A huge shift in overall transportation logic, caused by digitalisation and dormant resources, is the consumption of mobility as a service instead of as a product (a vehicle or similar mode of transportation). An overarching term for all of these services is MaaS – Mobility as a Service. What could earlier be gathered under the umbrella of public transportation is now a wide array of different services. Why own the mode of mobility when you can instead buy mobility directly as a service? Beside access to carpools of different kinds, one can buy a cheap ride with a “taxi” through the Uber app or access to a bicycle by using Citybikes and similar services in major cities around the world.

One interesting aspect of MaaS is its potential to erase the boundaries between public transportation, commercial transportation, and privately owned solutions. The key to connecting all these is the digital platform. A large organization equipped with a high quality digital platform and good relationships with transportation providers has the chance of becoming a powerful player, since it possesses high-quality data on transportation patterns.

Deliveries when and where you need them

In 2015, Volvo Cars together with a number of partners launched a new service: In-car delivery. One of the partner organizations was Postnord, the Swedish postal service. The key idea of the service is that Postnord drivers, by using a digital key, can unlock the trunk of the customer’s car, wherever it is, and leave deliveries in the trunk. The only thing the receiver of the package needs to do is to specify the approximate location of the parked car and to approve Postnord for access during a specified time slot.

But why stop there? Since Volvo’s in-car delivery was launched, more related services have emerged, such as in-fridge delivery (food ordered at delivered directly to your fridge), Smartbox (a mobile storage space delivered at your home where you pack things you want to store elsewhere), and Clutter (a “digital storage room” where all you have chosen to physically store with them is displayed so that you can easily pick and order the things you need for the season).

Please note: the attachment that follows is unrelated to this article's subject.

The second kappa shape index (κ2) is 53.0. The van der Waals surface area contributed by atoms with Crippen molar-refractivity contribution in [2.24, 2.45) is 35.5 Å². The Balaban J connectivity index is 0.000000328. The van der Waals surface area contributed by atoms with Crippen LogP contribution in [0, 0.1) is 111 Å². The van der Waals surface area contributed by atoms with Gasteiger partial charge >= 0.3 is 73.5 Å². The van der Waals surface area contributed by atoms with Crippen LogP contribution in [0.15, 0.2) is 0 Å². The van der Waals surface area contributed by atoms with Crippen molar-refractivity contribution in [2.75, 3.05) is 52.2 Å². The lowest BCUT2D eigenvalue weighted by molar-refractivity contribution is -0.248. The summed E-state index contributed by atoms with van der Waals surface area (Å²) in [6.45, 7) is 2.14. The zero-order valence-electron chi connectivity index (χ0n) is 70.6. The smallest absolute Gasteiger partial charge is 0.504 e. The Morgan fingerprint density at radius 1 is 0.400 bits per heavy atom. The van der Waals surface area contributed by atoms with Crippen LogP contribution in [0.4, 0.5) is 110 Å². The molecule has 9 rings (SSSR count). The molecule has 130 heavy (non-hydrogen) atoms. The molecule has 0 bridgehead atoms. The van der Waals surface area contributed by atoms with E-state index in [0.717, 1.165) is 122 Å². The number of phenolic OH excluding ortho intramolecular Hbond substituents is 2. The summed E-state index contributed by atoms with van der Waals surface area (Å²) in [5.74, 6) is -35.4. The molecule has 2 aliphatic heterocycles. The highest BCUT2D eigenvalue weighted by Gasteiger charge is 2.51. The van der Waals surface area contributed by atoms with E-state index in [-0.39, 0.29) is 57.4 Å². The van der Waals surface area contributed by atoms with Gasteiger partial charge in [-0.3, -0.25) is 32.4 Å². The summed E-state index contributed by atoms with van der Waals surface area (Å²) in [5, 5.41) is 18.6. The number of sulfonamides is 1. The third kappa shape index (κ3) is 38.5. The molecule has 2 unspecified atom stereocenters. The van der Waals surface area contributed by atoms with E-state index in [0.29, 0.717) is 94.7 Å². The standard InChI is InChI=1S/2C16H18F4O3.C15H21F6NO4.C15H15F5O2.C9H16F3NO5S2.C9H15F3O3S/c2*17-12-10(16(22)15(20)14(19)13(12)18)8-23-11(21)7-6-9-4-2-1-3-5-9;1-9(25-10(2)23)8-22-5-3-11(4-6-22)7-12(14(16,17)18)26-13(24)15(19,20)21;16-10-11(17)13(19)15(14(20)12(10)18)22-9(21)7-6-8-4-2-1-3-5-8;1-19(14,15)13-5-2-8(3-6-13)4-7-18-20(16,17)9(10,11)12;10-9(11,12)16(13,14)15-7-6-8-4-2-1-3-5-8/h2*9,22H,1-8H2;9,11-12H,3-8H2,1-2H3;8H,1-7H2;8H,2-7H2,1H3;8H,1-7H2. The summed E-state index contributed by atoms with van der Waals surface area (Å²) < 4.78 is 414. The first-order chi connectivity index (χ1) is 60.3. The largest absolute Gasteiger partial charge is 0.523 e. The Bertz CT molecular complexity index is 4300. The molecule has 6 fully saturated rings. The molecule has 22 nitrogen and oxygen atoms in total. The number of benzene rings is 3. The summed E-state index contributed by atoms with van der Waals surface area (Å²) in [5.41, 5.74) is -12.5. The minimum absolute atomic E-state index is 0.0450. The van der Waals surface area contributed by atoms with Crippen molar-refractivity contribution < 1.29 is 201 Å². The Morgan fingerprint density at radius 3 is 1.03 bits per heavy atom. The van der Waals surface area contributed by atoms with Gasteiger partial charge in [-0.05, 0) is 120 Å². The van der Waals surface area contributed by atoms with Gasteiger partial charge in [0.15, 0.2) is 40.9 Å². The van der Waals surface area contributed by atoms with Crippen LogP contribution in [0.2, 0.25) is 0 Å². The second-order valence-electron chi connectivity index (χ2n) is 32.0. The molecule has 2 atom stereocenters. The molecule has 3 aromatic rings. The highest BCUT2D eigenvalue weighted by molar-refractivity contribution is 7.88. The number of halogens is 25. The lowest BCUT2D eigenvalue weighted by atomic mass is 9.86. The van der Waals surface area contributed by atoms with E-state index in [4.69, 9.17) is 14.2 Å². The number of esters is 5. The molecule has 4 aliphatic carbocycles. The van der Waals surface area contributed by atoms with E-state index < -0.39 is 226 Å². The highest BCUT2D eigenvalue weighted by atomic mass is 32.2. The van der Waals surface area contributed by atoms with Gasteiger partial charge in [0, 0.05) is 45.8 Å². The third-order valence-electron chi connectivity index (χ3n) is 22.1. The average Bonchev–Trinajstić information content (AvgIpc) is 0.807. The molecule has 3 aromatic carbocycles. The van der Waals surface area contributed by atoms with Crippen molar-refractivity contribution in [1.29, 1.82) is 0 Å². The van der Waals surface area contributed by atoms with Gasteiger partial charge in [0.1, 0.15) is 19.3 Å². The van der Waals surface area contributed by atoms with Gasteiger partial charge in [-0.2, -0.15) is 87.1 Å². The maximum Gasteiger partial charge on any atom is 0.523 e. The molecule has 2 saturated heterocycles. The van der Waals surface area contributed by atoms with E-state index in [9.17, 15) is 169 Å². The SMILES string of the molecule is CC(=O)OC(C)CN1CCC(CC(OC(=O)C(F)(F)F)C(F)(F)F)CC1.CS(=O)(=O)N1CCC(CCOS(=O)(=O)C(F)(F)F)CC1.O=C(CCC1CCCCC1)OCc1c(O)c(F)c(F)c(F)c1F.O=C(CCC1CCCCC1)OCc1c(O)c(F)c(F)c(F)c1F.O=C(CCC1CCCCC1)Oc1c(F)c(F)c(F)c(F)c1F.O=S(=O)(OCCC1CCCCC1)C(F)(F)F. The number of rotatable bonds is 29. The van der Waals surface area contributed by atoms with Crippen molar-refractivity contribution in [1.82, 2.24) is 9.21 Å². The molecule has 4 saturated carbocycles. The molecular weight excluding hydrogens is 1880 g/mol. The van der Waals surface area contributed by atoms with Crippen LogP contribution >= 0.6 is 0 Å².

Our homes and cities reflect the way we move

Is in-fridge delivery and storage services in your home the starting point for a whole new way of organizing our homes, cities and societies? Where will we draw the line for what we consider home and private space? Property owners are already planning for a delivery invasion by upgrading to the latest smart locks, teaming up with storage services, food deliverers, carpools, and music services. Community planners are making new logistics services an integrated part of new neighbourhoods.

The transportation revolution enables new ways of understanding our homes. In the long run, we can plan our homes differently if it’s made easier to get access to what we need at the moment without much planning. This is true no matter if we are talking about milk for the coffee, a ride to soccer practice for the kids or winter gloves as the temperature creeps below zero.

Evolution, revolution, and paradigm shifts

While the transportation revolution is taking off, driven by digital solutions, the machine-supported paradigm is slowly entering a more moderate evolution. Several new players are entering the market in an attempt to get a piece of the cake. In the bigger picture of the transportation revolution, established transportation providers join this motley group of start-ups. Something all paradigm shifts have in common is that the market becomes turbulent and many organizations find themselves out of business. Meanwhile, the services and products offered to customers reach a fantastic diversity and plurality. It may well be appealing to consider all the cool new products on sale, and all the smooth services you can use, even as the more worrying side of your brains is busy with another question altogether. Namely: Will our organization survive the paradigm shift?

Is your organization future ready?

When the transportation revolution hits the market in full force, there will be turbulence as many organizations strive to find their new role – if indeed any is to be found. This applies most obviously to current service providers, but also to players not currently in the transportation sector, such as food chains and city planners. The organizations that will see success in the new transportation paradigm are those who best manage to use its driving forces to their benefit. Below we present five questions to ask yourself. Is your organization ready for the transportation revolution?

  • Do you own the data about your own and your customers’ movements?
  • How do you convert knowledge (or data) about your transportation flows into attractive services?
  • What relevant resources, currently lying fallow, are available in your business that could change the rules of the game if a new player found a way to put them to use?
  • How would your business change if everything was controlled via the phone, and on the go?
  • Last but not least: How might self-driving vehicles impact your business?